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Geoffrey de Vinsauf
Itinerary of Richard I and others to the Holy Land
page. 78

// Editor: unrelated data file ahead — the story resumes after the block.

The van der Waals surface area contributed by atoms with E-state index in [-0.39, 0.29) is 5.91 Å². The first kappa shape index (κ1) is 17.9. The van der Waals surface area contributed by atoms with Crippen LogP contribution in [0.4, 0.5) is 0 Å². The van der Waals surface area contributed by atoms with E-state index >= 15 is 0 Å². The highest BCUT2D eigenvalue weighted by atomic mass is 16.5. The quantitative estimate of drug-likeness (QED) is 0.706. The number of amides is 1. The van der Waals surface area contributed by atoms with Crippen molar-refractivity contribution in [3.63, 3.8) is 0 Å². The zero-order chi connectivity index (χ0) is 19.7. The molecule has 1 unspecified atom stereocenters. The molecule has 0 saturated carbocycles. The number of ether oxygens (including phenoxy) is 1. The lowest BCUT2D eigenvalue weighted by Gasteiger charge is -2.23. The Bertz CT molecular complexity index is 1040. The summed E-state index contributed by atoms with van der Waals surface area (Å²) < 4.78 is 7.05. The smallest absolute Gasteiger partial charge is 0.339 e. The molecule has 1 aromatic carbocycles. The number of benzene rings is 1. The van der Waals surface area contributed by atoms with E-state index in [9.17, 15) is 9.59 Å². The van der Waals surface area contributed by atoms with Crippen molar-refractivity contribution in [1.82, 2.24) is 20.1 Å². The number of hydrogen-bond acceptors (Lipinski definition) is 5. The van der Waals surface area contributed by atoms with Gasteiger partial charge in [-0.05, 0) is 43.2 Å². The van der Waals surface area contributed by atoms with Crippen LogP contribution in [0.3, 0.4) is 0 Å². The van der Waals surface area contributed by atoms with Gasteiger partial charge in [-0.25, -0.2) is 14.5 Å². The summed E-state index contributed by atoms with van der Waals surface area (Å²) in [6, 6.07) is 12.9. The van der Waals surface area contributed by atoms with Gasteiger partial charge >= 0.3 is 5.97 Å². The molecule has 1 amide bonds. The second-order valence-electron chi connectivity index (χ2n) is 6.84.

seemed to exceed twenty thousand. They came on with irresistible charge, on horses swifter than eagles, and urged on like lightning to attack our men; and as they advanced, they raised a cloud of dust, so that the sky was darkened. In front came certain of their admirals, as it was their duty, with clarions and trumpets; some had horns, others had pipes and timbrels, gongs, cymbals, and other instruments, producing a horrible noise and clamour. The earth vibrated from the loud and discordant sounds, so that the crash of thunder could not be heard amidst the tumultuous noise of horns and trumpets. They did this to excite their spirit and courage, for the more violent the clamour became, the more bold were they for the fray. Thus the impious Turks threatened us both on the side towards the sea and from the side of the land; and for the space of two miles, not so much earth as could be taken up in one’s hand could be seen, on account of the hostile Turks who covered it. Oh! how obstinately they pressed on, and continued their stubborn attacks, so that our men suffered severe loss of their horses, which were killed by their darts and arrows! Oh! how useful to us on that day were our arbalesters and bowmen, who closed the extremities of the lines, and did their best to repel the obstinate Turks. The enemy came rushing down, like a torrent, to the attack; and many of our arbalesters, unable to sustain the weight of their terrible and calamitous charge, threw away their arms, and fearing lest they should be shut out, took refuge, In crowds, behind the dense lines of the army; yielding, through fear of death, to sufferings which they could not support. Those whom shame forbade to yield, or the hope of an immortal crown sustained, were animated with greater boldness and courage to persevere in the contest, and fought with indefatigable valour face to face against the Turks, whilst they at the same time receded step by step, and so secured their retreat. The whole of that day, on account of the Turks pressing them closely from behind, they faced about and went on skirmishing, rather than proceeding on their march. Oh! how great was the strait they were in on that day! how great was their tribulation! when some were affected with fears, and no one had such confidence or spirit as not to wish, at that moment, he had finished his pilgrimage, and had returned home instead of standing with trembling heart the chances of a doubtful battle. In truth, our people, so few in number, were hemmed in by the multitudes of the Saracens, that they had no means of escape, if they tried; neither did they seem to have valour sufficient to withstand so many foes, - nay, they were shut in, like a flock of sheep in the jaws of wolves, with nothing but the sky above, and the enemy all around them. O Lord God! what feelings agitated that weak flock of Christ! straitened by such a perplexity; whom the enemy pressed with such unabating vigour, as if they would pass them through a sieve. What army was ever assailed by so mighty a force? There you might have seen our troopers, having lost their chargers, marching on foot with the footmen, or casting missiles from arbalests, or arrows from bows, against the enemy, and repelling their attacks in the best manner they were able. The Turks, skilled in the bow, pressed unceasingly upon them: it rained darts; the air was filled with the shower of arrows, and the brightness of the sun was obscured by the multitude of missiles, as if it had been darkened by a fall of winter’s hail or snow. Our horses were pierced by the darts and arrows, which were so numerous that the whole face of the earth around was covered with them, and if any one wished to gather them up, he might take twenty of them in his hand at a time. The Turks pressed with such boldness that they nearly crushed the Hospitallers; on which the latter sent word to King Richard that they could not sustain the violence of the enemy’s attack, unless he would allow their knights to advance at full charge against them. This the king dissuaded them from doing, but advised them to keep in a close body; they therefore persevered and kept together, though scarcely able to breathe for the pressure. By these means they were able to proceed on their way, though the heat happened to be very great on that day; so that they laboured under two disadvantages, - the hot weather and the attacks of the enemy. These approved martyrs of Christ sweated in the contest; and he who could have seen them closed up in a narrow space, so patient under the heat and toil of the day and the attacks of the enemy, who exhorted each other to destroy the Christians, could not doubt in his mind that it augured ill to our success from their straitened and perilous position, hemmed in, as they were, by so large a multitude; for the enemy thundered at their backs as if with mallets, so that having no room to use their bows, they fought hand to hand with swords, lances, and clubs; and the blows of the Turks, echoing from their metal armour, resounded as if they had been struck upon an anvil. They were now tormented with the heat, and no rest was allowed them. The battle fell heavily on the extreme line of the Hospitallers; the more so, as they were

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